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Fire, Fuel and Smoke

Science Spotlights

Proper management of naturally forested landscapes requires an understanding of the temporal and spatial patterns in which key disturbance processes are manifest and their effects on species composition and structure. Linked fire and forest histories constructed from tree-ring evidence provide valuable information about drivers of fire occurrence and about the variability and interactions of fire regimes and vegetation on heterogeneous...
Chita forest April 2015
Scientists examined daily black carbon emissions from fires over different land cover types in Northern Eurasia. Their results are critical in understanding the future impacts of climate change on the fire dynamics in Northern Eurasia and the contribution of black carbon to accelerated melting of Arctic ice.
Research Forester Emily Heyerdahl prepares samples for archiving (photo by Roger Pilkington).
The Rocky Mountain Research Station is preparing more than 16,000 tree-ring specimens for permanent archiving. Each specimen is a unique record of the environmental conditions from which it came. This tree-ring specimen collection will be permanently archived at the only federally recognized tree-ring repository in the U.S., where its importance will grow as it is used in ways we cannot currently imagine.
Jack Cohen (retired, RMRS Research Physical Scientist) approaches a home to conduct a post-fire assessment with Sonny LaSalle (retired, USFS), which survived extreme wildfire conditions in southwestern Montana, 2000. (Photo by: Karen Wattenmaker/NIFC)
When it comes to protecting your home from a wildland fire, the most effective action for a homeowner is to create a home ignition zone (HIZ). Research Physical Scientist (retired) Jack Cohen provides an overview on HIZs along with two videos that clearly demonstrate why HIZs work.
Simulated fire behavior during the green, red, and gray stages of a mountain pine beetle outbreak under various levels of tree mortality (20%, 58%, and 100% mortality) and low wind speeds.
This study explored the impact of beetle-induced mortality and wind speed on fire behavior during the pre-outbreak (“green stage”), immediately post-mortality when dead needles remain on trees (“red stage”), and when needles drop to the ground (“gray stage”) in southwestern ponderosa pine forests.
2007 Castle Rock Fire in Ketchum, ID (c) Kari Greer/NIFC
The length of the fire weather season is one of many factors that must be understood to ensure that wildfires are effectively managed to promote healthy ecosystems while minimizing negative socio-economic impacts. While fire weather seasons aren't getting consistently longer everywhere, unusually long fire weather seasons are becoming more frequent across many fire-prone regions, like parts of Australia, Alaska, and the Eurasian boreal forests...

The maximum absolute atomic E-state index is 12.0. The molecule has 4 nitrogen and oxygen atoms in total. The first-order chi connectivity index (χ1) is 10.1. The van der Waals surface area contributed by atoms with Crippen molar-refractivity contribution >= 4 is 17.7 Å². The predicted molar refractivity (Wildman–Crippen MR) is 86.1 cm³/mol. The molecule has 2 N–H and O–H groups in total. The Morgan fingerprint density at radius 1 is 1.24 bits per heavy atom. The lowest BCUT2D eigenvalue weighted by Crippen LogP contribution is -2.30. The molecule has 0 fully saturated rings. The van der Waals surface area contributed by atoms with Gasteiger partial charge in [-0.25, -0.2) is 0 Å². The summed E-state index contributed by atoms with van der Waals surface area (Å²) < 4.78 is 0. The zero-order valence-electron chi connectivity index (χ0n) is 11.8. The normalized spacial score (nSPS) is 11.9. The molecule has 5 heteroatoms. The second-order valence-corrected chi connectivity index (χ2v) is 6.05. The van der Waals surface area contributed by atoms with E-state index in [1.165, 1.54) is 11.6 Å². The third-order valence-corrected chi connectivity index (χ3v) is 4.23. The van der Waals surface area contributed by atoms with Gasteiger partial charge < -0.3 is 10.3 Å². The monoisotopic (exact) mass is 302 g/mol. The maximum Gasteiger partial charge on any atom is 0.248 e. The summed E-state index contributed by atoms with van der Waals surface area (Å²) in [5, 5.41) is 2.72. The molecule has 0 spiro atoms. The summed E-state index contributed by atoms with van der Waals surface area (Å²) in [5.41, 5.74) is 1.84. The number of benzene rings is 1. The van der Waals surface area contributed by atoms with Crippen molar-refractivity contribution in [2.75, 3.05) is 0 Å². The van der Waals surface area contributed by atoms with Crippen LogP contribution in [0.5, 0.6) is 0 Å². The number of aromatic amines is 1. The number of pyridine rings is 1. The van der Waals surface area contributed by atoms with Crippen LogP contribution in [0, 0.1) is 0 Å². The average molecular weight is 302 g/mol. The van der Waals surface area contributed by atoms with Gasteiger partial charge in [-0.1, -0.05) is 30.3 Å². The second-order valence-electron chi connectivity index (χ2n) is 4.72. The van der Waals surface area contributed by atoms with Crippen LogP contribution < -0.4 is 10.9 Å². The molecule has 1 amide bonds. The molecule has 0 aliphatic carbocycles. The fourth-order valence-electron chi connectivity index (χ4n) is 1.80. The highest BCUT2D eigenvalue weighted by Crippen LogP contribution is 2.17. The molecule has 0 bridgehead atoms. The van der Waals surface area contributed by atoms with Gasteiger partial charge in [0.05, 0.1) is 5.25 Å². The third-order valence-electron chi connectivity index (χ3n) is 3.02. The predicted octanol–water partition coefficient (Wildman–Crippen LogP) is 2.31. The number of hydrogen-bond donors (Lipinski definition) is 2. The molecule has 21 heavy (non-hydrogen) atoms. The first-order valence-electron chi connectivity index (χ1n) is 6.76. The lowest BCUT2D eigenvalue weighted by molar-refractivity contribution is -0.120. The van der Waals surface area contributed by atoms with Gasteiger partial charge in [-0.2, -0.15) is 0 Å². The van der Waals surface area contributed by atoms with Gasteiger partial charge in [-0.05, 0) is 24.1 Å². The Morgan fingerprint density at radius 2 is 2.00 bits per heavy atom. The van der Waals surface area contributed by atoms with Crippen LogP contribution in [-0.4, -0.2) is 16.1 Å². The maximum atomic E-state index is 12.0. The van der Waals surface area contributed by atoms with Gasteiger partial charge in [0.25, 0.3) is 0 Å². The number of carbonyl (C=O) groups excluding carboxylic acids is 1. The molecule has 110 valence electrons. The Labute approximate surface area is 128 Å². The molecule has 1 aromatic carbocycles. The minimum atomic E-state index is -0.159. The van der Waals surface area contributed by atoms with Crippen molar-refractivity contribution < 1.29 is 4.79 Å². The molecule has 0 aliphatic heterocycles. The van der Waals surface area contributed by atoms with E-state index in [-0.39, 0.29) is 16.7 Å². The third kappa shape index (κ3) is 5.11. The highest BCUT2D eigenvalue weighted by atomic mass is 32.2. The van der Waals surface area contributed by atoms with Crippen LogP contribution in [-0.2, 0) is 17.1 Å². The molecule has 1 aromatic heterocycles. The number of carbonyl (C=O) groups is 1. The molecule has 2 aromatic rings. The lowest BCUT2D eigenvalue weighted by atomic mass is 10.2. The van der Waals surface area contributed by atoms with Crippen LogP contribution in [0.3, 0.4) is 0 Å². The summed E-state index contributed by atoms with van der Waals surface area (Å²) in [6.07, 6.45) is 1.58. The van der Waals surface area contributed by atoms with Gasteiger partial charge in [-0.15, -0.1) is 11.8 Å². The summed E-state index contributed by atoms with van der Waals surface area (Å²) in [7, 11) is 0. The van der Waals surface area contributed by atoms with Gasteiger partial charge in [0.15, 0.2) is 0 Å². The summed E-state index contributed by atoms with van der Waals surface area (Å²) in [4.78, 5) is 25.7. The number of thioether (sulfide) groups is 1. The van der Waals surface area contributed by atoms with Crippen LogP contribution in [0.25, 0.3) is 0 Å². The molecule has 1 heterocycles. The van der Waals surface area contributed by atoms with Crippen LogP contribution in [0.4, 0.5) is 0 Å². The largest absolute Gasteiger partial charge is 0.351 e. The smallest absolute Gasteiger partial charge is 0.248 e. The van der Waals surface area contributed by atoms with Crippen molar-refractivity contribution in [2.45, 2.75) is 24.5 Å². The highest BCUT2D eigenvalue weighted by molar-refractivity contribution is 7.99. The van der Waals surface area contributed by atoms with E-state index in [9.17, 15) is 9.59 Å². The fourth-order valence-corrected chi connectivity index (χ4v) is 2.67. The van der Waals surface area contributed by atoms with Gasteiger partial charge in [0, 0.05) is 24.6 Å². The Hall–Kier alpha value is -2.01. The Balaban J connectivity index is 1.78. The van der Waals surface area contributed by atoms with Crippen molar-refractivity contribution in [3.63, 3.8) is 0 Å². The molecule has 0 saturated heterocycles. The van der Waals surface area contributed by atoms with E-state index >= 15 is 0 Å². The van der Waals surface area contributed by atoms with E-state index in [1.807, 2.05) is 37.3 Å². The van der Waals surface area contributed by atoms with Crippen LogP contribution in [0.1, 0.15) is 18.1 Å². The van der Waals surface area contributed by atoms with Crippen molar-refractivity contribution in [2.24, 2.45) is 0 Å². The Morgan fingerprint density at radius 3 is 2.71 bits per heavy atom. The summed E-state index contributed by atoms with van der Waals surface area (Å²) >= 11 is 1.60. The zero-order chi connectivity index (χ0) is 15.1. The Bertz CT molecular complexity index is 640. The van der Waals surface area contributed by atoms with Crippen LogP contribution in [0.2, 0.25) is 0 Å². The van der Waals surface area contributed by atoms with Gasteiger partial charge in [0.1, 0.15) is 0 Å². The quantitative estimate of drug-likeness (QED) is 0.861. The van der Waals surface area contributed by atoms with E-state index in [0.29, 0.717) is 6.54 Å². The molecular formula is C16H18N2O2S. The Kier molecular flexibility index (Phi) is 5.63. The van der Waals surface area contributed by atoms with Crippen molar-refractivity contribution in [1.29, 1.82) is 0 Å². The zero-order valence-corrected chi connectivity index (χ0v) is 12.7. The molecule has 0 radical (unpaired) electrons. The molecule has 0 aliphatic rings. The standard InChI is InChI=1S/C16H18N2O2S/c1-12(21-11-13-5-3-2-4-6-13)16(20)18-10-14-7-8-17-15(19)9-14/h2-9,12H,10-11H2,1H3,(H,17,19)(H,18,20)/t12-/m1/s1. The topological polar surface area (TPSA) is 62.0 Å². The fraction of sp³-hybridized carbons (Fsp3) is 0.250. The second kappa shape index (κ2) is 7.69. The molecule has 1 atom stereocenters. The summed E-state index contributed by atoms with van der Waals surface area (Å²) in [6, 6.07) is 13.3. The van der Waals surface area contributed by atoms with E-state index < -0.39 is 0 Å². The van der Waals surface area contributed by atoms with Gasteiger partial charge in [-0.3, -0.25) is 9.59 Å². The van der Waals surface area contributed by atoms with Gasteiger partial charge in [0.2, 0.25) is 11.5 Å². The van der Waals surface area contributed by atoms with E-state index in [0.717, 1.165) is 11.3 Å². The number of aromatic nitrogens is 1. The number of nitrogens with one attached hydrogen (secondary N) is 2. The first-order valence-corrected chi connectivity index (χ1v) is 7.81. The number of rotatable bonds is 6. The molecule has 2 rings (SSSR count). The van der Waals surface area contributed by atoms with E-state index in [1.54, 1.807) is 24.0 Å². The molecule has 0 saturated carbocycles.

Simulations show where fires would have spread and reveal hidden consequences of suppression.
Researchers have investigated the true costs of suppressing wildfires and found the results to have broad national applicability. These methods are being evaluated in the Rocky Mountains and the Southwest, and findings improve the quality and consistency of fire and fuels management decisions. This research highlights the importance of wilderness areas for understanding fire ecology within unmanaged versus more heavily managed landscapes.  
Flowers of sticky whiteleaf manzanita, one of many plant species reviewed by FEIS scientists (photo by George W. Hartwell).
Thirty years ago, Rocky Mountain Research Station scientist William (Bill) Fischer proposed a highly innovative computer system to provide managers with information about the effects of prescribed fire. Technology has changed radically since Fischer originally envisioned a computer program to provide fire effects information electronically. The FEIS user interface now enables readers to search using many criteria, including maps, and it connects...
Top-view of the flame zone of a spreading fire in the laboratory showing pocket structures resulting from buoyant-flow instabilities.
The phrase “spreads like wildfire” is well-known but until recent discoveries through experiments it wasn’t well-known how wildfires actually spread. Attempts to develop physical models have conceded a diversity of proposed formulations, rather than a foundational theory, because the exact physics of wildfire spread has not yet been discovered. New research by Rocky Mountain Research Station scientists and their collaborators clearly revealed...
Red mountain pine beetles are dry and highly flammable.
Beetle-killed trees lose their needles over time, and once all the needles have dropped, crown fire danger largely disappears. However, red-needled trees have lower foliar moisture contents than healthy trees, which leads to increased crown fire potential. This research provides insights into the potential use of fuel treatments in beetle-killed forests, increases firefighter awareness of dangerous situations, and assists managers in identifying...